But Quirrell specifies pushing. Pushing is something that should always be guarded against else it can muck up your spell casting gestures. Eta: Shields against nudges/telekinesis is the only kind of shield useful for AK, so you can't be held in place, so I would expect him to have them up then, if he ever has them up. Shields that can tell whether something is helpful or harmful (telekinesis can be either)? Blegh. I don't like those types of systems. I don't remember other things that can tell intent apart from artifact level spells. I'd expect shields to be like firewalls and allow allies to cast spells through or certain classes of spells (such as healing) to solve that problem. Otherwise it is getting close to being intelligent! Harry will have to start worrying about stopping casting some shields in case they are sentient.
My opinion is that this is exactly where the story is going. Harry will eventually conclude that magic must be intelligent to do what it's doing. (The best outcome, from Harry's perspective, would be a single AI consciousness that merely fakes the sapience of snakes, the Sorting Hat, etc, so no harm done. A better outcome, for us readers, would be Harry's sudden realisation, almost too late, that his research into the fundamentals magic is causing an exponential explosion in the number of tortured sophonts.)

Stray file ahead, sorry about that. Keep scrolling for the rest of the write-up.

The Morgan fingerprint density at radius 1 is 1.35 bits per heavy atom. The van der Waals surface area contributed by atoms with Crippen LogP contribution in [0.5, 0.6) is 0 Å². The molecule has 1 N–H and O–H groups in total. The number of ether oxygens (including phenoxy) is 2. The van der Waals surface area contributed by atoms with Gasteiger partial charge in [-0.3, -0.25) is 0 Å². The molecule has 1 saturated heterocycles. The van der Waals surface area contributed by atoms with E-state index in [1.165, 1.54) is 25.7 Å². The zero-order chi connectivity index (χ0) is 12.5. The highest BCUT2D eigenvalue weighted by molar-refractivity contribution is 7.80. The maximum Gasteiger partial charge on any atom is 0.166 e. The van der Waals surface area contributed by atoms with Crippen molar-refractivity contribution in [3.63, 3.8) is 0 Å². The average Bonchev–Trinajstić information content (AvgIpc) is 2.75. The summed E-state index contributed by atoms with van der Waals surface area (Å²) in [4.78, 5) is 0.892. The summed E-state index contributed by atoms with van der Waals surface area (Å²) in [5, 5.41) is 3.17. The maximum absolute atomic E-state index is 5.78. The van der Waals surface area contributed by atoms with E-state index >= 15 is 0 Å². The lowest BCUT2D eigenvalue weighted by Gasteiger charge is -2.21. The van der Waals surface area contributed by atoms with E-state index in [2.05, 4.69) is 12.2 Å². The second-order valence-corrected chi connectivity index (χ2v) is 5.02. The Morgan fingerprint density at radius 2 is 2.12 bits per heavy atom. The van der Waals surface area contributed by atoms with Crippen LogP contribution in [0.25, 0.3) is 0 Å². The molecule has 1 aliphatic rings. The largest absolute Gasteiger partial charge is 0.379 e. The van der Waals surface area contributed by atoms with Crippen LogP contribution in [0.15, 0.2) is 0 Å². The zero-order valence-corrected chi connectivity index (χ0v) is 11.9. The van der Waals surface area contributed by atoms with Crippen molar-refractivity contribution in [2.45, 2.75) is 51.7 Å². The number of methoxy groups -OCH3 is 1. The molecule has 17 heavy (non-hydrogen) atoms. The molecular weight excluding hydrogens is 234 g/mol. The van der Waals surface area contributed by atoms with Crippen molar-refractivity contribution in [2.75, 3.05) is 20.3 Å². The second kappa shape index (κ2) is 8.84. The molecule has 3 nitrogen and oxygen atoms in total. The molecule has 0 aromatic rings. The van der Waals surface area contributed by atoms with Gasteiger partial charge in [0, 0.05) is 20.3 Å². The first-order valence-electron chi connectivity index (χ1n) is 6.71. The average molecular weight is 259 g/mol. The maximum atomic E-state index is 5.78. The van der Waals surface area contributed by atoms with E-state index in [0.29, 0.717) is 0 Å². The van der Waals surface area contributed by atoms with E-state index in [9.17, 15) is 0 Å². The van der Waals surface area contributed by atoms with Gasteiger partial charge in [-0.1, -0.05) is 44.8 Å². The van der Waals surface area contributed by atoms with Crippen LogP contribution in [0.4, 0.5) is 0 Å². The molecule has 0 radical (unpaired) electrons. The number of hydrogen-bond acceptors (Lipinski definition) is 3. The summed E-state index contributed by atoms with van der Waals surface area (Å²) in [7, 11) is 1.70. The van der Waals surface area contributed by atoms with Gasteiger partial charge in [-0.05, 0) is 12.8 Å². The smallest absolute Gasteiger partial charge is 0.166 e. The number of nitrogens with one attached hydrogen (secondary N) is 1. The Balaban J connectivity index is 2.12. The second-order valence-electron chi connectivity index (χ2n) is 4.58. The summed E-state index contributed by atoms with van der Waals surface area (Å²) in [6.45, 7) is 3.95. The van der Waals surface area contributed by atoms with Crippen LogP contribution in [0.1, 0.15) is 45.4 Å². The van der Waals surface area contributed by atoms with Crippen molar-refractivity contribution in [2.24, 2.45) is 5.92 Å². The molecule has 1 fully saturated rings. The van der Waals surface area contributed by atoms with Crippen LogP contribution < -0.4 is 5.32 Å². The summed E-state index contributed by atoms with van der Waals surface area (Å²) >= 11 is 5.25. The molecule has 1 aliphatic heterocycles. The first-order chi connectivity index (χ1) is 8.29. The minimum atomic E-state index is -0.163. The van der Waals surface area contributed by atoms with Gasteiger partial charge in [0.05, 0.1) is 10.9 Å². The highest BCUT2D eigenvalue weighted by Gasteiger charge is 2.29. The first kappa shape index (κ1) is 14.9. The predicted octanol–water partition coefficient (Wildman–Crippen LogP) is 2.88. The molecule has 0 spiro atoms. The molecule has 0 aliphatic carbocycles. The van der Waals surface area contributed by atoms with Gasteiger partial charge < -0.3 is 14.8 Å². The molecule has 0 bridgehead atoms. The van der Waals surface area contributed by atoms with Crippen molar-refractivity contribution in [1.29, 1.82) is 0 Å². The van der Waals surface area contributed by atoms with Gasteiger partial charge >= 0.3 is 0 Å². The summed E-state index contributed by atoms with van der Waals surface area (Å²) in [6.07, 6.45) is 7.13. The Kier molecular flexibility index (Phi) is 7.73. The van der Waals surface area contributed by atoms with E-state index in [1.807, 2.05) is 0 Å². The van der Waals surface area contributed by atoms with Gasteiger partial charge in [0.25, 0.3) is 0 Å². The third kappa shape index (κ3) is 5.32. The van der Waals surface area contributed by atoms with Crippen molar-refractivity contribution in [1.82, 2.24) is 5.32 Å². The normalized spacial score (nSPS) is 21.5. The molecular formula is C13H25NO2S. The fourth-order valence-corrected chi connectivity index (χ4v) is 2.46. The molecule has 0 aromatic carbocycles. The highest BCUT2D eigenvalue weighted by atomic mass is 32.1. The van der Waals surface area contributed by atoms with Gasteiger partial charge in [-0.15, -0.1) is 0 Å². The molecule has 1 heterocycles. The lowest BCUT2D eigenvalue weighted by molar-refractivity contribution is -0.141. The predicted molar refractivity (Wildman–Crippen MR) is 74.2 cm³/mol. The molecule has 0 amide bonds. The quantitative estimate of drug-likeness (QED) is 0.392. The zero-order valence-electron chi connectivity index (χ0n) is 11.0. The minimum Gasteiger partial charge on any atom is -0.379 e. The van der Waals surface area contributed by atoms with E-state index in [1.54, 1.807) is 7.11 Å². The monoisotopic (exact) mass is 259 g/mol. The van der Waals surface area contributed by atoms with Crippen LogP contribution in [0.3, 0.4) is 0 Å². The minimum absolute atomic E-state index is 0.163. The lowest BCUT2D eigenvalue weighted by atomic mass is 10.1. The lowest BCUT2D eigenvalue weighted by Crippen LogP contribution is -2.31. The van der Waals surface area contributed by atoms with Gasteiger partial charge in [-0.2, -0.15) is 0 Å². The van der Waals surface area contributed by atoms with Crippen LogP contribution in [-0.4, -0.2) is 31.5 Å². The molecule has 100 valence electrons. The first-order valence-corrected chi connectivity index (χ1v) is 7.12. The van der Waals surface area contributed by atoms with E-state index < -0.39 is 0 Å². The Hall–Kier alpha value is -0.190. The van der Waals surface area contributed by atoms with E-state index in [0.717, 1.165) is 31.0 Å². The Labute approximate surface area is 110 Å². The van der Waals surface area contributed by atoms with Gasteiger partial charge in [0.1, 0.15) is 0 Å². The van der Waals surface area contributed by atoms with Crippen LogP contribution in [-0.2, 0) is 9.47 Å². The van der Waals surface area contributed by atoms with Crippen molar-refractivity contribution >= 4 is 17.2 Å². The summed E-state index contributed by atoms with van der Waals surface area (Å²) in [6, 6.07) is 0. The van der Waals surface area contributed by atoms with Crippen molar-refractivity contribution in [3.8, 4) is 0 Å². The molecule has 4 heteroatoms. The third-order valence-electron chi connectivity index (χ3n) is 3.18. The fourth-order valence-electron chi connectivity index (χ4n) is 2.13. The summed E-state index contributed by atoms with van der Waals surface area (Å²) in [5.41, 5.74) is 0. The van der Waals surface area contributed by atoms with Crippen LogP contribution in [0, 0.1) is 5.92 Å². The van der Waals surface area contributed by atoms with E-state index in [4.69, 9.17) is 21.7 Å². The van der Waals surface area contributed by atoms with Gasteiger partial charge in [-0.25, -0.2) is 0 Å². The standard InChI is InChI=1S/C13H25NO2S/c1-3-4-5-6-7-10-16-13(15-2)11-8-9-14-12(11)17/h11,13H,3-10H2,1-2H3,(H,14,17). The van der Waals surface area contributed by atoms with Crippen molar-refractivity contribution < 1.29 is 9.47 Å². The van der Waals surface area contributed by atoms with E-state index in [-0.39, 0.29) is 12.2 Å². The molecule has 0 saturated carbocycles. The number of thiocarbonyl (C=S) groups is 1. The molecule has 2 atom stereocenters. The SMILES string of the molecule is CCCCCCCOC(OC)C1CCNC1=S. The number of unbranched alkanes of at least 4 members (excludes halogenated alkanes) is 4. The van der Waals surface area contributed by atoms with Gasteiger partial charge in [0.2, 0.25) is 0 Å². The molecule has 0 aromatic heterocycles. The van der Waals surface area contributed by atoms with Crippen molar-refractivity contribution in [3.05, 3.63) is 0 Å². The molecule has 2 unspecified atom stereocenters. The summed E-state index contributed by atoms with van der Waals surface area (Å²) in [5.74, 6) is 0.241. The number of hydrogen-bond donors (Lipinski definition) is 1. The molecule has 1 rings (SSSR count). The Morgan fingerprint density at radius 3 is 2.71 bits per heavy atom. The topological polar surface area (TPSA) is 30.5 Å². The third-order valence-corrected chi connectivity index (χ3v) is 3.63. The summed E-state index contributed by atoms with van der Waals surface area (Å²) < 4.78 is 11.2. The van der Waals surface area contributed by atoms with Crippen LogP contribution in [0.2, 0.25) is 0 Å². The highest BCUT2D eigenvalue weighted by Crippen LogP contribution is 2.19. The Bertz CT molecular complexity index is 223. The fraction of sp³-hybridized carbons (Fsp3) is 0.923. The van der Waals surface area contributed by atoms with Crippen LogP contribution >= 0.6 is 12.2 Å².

This is probably a place where Q's original lesson on the curse in MOR (the one where he keeps saying, "One killing curse will bring it down!") might have been usefully supplemented by it being mentioned that it's the only unblockable spell -- as opposed to just saying that nobody can block it. However, there's plenty of places in MOR where shock and awe are expressed over Harry's surviving a (presumed) direct hit from the killing curse. IOW, it's shown in MOR that the killing curse is unblockable and that this is an important fact about it. But perhaps for this particular plot point, it isn't emphasized enough that it's the only fighting spell that can't be blocked by something.